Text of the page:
A Family Funeral Home

John William Knuteson

May 11, 1949 - April 3, 2020
Racine, WI



At the family's request memorial contributions are to be made to those listed below. Please forward payment directly to the memorial of your choice.

Evans Scholars Program

Racine Downtown Rotary
4521 Taylor Avenue
Racine, WI 53405

Racine Emmaus Lutheran Church
1925 Summit Avenue
Racine, WI 53404

Life Story / Obituary



John William Knuteson was born on May 11th,1949 in Madison, WI, and died at his home in Racine, WI on April 3rd, 2020 from COVID-19.

John was a 1972 UW Madison graduate (BBA) and a 1975 graduate of Marquette University Law School (Juris Doctor). He was a private practice attorney in Racine as well as a Certified Public Accountant and a licensed real estate broker. John was currently serving as a Wind Point Municipal Judge and was a retired U.S. Army Lt. Colonel (JAG Corps). Mr. Knuteson was also a 37 year Rotarian. Survivors include his wife Cathy and their children Stephanie (Misty) Knuteson, Sarah (Ryan) Fox and John (Dora) Knuteson. He leaves behind 8 beloved grandchildren: Jordan, Ashley, Prince, Dayton, Rylyn, Ella, Nolen and Lily. He is further survived by his mother Helen Knuteson, and brothers Dan (Suzanne) and Chuck, and brother-in-law John (Sheila), sisters-in-law Cris and Mary, and brother-in-law and close friend Lee Valent, along with many nieces and nephews. He also leaves behind countless dear friends and colleagues.

John’s life can be summarized by his own personal motto of “Work Hard, Play Hard”.

John was born in Madison, WI, and along with his two brothers, Dan and Chuck, was raised by his hardworking single mother, Helen. He would often joke that growing up in a house with two brothers made him believe there were two types of people in this world: “the quick and the hungry”. He was proud of his life of hard work, and noted that he has been gainfully employed continuously since age 11. One of his first jobs was as a golf caddy at Maple Bluff Country Club in Madison. That job eventually led to an Evans Scholarship, which allowed him to attend the University of Wisconsin-Madison and graduate with distinction with his BBA in 1972. Aside from his education, his time at UW-Madison also led to lifelong friendships, an eternal love for the Badgers, and, most importantly, the start of his relationship with his wife of 46 years, Cathy. They famously met at The Pub on State St. in Madison, and John walked Cathy home that night. Early in their dating life, he asked her to go to the library with him- he meant the library, she thought the bar named “The Library”- in those days (as they would each admit), he was a bit of a nerd, and she was a bit of a party girl. Their opposite natures complemented each other well, and they married in 1973 and moved to Milwaukee, where they each pursued further education at Marquette University.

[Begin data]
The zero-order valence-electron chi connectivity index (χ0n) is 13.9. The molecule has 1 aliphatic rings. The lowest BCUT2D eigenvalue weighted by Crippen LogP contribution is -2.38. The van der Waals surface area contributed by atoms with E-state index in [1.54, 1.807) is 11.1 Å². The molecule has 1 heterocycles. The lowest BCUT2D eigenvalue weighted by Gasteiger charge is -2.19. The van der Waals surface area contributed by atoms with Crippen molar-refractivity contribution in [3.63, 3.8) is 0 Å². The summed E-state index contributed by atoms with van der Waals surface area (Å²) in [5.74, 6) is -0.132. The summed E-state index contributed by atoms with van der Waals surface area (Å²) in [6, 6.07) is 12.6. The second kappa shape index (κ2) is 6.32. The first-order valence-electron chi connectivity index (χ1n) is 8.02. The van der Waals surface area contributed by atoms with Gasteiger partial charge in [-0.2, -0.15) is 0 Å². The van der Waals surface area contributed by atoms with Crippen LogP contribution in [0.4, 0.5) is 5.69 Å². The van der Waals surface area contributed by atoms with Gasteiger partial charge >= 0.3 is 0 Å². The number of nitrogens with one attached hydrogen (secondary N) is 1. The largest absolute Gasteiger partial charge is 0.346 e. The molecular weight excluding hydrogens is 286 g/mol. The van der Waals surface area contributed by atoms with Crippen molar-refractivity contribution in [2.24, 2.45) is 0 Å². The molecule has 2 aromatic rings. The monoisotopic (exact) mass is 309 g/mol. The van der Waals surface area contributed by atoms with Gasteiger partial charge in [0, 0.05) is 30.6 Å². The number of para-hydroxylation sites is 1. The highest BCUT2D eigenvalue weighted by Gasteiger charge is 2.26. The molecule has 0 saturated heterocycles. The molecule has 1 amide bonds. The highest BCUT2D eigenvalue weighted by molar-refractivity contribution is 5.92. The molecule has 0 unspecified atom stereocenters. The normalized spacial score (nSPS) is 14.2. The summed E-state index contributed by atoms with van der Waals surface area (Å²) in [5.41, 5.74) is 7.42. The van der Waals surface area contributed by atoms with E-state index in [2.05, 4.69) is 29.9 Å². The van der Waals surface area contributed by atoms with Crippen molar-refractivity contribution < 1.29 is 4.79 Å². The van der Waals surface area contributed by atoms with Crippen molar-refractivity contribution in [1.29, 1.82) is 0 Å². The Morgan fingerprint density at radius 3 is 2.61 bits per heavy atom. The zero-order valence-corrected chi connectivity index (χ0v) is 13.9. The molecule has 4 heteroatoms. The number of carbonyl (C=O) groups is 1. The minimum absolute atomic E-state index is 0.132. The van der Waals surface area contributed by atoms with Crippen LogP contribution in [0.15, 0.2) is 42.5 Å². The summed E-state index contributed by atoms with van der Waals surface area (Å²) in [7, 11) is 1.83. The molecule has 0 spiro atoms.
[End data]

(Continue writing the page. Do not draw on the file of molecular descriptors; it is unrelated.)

Their 3 children Stephanie, Sarah and John were born in Milwaukee, and he cherished being a present and loving father. In 1981, John took a job in Racine with Stassen, Kostos and Mason, with his primary client being Sam Johnson, who he considered a personal hero. The family moved to Racine, where John established strong roots and committed decades of his time to community service and leadership. He also continued his studies, becoming a CPA, licensed real estate agent, and earning an MBA in 1986. He then opened his own law practice, and continued practicing corporate and estate law until the time of his death.